Government by Bullies

These picturesque martial incidents are being reproduced every day in our ordinary life. We are bluffed by hardy simpletons and headstrong bounders as the Russians were bluffed by Ney; and our Wellingtons are threadbound by slave-democracy as Gulliver was threadbound by the Lilliputians. We are a mass of people living in a submissive routine to which we have been drilled from our childhood. When you ask us to take the simplest step outside that routine, we say shyly, "Oh, I really couldnt," or "Oh, I shouldnt like to," without being able to point out the smallest harm that could possibly ensue: victims, not of a rational fear of real dangers, but of pure abstract fear, the quintessence of cowardice, the very negation of "the fear of God." Dotted about among us are a few spirits relatively free from this inculcated paralysis, sometimes because they are half-witted, sometimes because they are unscrupulously selfish, sometimes because they are realists as to money and unimaginative as to other things, sometimes even because they are exceptionally able, but always because they are not afraid of shadows nor oppressed with nightmares. And we see these few rising as if by magic into power and affluence, and forming, with the millionaires who have accidentally gained huge riches by the occasional windfalls of our commerce, the governing class. Now nothing is more disastrous than a governing class that does not know how to govern. And how can this rabble of the casual products of luck, cunning, and folly, be expected to know how to govern? The merely lucky ones and the hereditary ones do not owe their position to their qualifications at all. As to the rest, the realism which seems their essential qualification often consists not only in a lack of romantic imagination, which lack is a merit, but of the realistic, constructive, Utopian imagination, which lack is a ghastly defect. Freedom from imaginative illusion is therefore no guarantee whatever of nobility of character: that is why inculcated submissiveness makes us slaves to people much worse than ourselves, and why it is so important that submissiveness should no longer be inculcated.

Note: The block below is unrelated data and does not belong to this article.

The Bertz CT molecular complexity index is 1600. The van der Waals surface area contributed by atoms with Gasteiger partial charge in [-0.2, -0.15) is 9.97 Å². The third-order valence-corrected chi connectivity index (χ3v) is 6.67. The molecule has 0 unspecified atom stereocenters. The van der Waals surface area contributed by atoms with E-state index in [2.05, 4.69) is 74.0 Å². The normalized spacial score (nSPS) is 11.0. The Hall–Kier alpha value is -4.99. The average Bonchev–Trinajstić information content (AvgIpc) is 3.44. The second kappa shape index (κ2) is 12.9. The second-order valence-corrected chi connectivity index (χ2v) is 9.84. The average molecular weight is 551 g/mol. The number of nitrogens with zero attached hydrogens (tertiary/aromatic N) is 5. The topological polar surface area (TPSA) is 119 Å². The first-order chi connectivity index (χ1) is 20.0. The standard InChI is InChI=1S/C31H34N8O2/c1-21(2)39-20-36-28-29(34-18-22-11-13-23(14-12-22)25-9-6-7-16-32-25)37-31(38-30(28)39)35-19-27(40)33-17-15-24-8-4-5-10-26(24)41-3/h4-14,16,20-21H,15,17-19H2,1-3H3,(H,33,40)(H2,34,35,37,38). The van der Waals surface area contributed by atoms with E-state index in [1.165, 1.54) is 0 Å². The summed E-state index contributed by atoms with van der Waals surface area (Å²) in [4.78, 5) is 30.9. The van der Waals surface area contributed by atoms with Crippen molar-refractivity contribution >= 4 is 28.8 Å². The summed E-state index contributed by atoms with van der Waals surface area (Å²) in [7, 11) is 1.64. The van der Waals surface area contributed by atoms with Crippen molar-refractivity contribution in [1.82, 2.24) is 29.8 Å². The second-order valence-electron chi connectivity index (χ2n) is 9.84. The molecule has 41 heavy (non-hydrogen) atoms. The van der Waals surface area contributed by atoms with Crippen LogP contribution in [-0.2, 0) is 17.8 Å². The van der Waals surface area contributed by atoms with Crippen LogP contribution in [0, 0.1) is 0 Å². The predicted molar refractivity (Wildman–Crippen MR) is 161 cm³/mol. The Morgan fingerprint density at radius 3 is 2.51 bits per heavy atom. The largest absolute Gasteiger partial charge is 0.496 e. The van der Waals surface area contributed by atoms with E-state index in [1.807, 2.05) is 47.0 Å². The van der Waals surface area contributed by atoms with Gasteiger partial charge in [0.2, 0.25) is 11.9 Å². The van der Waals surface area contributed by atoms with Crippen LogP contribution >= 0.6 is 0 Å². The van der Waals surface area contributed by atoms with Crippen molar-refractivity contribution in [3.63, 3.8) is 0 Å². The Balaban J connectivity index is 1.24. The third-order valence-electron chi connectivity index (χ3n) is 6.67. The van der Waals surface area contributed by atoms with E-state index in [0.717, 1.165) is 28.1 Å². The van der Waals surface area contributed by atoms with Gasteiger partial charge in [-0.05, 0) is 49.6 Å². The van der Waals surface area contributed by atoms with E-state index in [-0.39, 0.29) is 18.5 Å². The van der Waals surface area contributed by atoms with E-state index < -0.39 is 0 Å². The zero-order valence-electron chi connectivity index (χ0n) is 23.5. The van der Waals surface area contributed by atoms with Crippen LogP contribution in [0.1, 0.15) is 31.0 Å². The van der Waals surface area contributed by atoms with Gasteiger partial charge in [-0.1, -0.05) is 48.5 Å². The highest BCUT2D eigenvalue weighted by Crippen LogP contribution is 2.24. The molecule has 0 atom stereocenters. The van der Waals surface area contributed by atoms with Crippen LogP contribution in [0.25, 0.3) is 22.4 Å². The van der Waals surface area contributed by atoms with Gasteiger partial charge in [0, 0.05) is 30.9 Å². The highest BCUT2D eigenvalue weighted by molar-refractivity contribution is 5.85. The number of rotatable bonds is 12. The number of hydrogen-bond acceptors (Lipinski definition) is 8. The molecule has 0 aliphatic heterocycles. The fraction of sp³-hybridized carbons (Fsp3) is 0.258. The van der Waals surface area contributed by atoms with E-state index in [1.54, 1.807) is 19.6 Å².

And yet as long as you have the compulsory school as we know it, we shall have submissiveness inculcated. What is more, until the active hours of child life are organized separately from the active hours of adult life, so that adults can enjoy the society of children in reason without being tormented, disturbed, harried, burdened, and hindered in their work by them as they would be now if there were no compulsory schools and no children hypnotized into the belief that they must tamely go to them and be imprisoned and beaten and over-tasked in them, we shall have schools under one pretext or another; and we shall have all the evil consequences and all the social hopelessness that result from turning a nation of potential freemen and freewomen into a nation of two-legged spoilt spaniels with everything crushed out of their nature except dread of the whip. Liberty is the breath of life to nations; and liberty is the one thing that parents, schoolmasters, and rulers spend their lives in extirpating for the sake of an immediately quiet and finally disastrous life.

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